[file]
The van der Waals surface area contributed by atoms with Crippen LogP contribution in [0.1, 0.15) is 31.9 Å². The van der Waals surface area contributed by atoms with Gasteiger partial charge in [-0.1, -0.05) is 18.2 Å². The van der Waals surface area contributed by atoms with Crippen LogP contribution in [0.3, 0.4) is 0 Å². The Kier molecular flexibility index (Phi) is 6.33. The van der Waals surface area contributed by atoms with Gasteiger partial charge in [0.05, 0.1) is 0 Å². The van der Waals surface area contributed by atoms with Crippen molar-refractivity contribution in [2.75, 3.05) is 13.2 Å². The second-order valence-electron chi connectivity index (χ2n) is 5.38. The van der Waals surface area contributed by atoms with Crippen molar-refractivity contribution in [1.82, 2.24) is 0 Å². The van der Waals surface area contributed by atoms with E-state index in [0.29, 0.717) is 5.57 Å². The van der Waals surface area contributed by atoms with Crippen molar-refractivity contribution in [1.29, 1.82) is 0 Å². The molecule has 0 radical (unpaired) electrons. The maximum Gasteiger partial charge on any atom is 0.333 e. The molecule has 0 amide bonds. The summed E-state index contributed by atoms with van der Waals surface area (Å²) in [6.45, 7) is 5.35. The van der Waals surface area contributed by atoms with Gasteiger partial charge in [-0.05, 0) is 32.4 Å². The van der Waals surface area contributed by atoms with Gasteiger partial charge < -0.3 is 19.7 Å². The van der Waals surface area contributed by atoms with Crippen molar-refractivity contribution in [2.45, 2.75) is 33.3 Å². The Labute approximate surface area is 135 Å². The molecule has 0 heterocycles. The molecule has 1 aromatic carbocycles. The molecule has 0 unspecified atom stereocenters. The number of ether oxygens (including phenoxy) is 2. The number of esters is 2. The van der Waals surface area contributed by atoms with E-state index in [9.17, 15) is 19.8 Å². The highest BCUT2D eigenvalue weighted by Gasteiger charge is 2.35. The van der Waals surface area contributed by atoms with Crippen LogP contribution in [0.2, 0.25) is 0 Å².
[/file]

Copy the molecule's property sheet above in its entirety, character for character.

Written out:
The van der Waals surface area contributed by atoms with Crippen LogP contribution in [0.1, 0.15) is 31.9 Å². The van der Waals surface area contributed by atoms with Gasteiger partial charge in [-0.1, -0.05) is 18.2 Å². The van der Waals surface area contributed by atoms with Crippen LogP contribution in [0.3, 0.4) is 0 Å². The Kier molecular flexibility index (Phi) is 6.33. The van der Waals surface area contributed by atoms with Gasteiger partial charge in [0.05, 0.1) is 0 Å². The van der Waals surface area contributed by atoms with Crippen molar-refractivity contribution in [2.75, 3.05) is 13.2 Å². The second-order valence-electron chi connectivity index (χ2n) is 5.38. The van der Waals surface area contributed by atoms with Crippen molar-refractivity contribution in [1.82, 2.24) is 0 Å². The van der Waals surface area contributed by atoms with E-state index in [0.29, 0.717) is 5.57 Å². The van der Waals surface area contributed by atoms with Crippen molar-refractivity contribution in [1.29, 1.82) is 0 Å². The molecule has 0 radical (unpaired) electrons. The maximum Gasteiger partial charge on any atom is 0.333 e. The molecule has 0 amide bonds. The summed E-state index contributed by atoms with van der Waals surface area (Å²) in [6.45, 7) is 5.35. The van der Waals surface area contributed by atoms with Gasteiger partial charge in [-0.05, 0) is 32.4 Å². The van der Waals surface area contributed by atoms with Gasteiger partial charge < -0.3 is 19.7 Å². The van der Waals surface area contributed by atoms with Crippen molar-refractivity contribution in [2.45, 2.75) is 33.3 Å². The Labute approximate surface area is 135 Å². The molecule has 0 heterocycles. The molecule has 1 aromatic carbocycles. The molecule has 0 unspecified atom stereocenters. The number of ether oxygens (including phenoxy) is 2. The number of esters is 2. The van der Waals surface area contributed by atoms with E-state index in [9.17, 15) is 19.8 Å². The highest BCUT2D eigenvalue weighted by Gasteiger charge is 2.35. The van der Waals surface area contributed by atoms with Crippen LogP contribution in [0.2, 0.25) is 0 Å².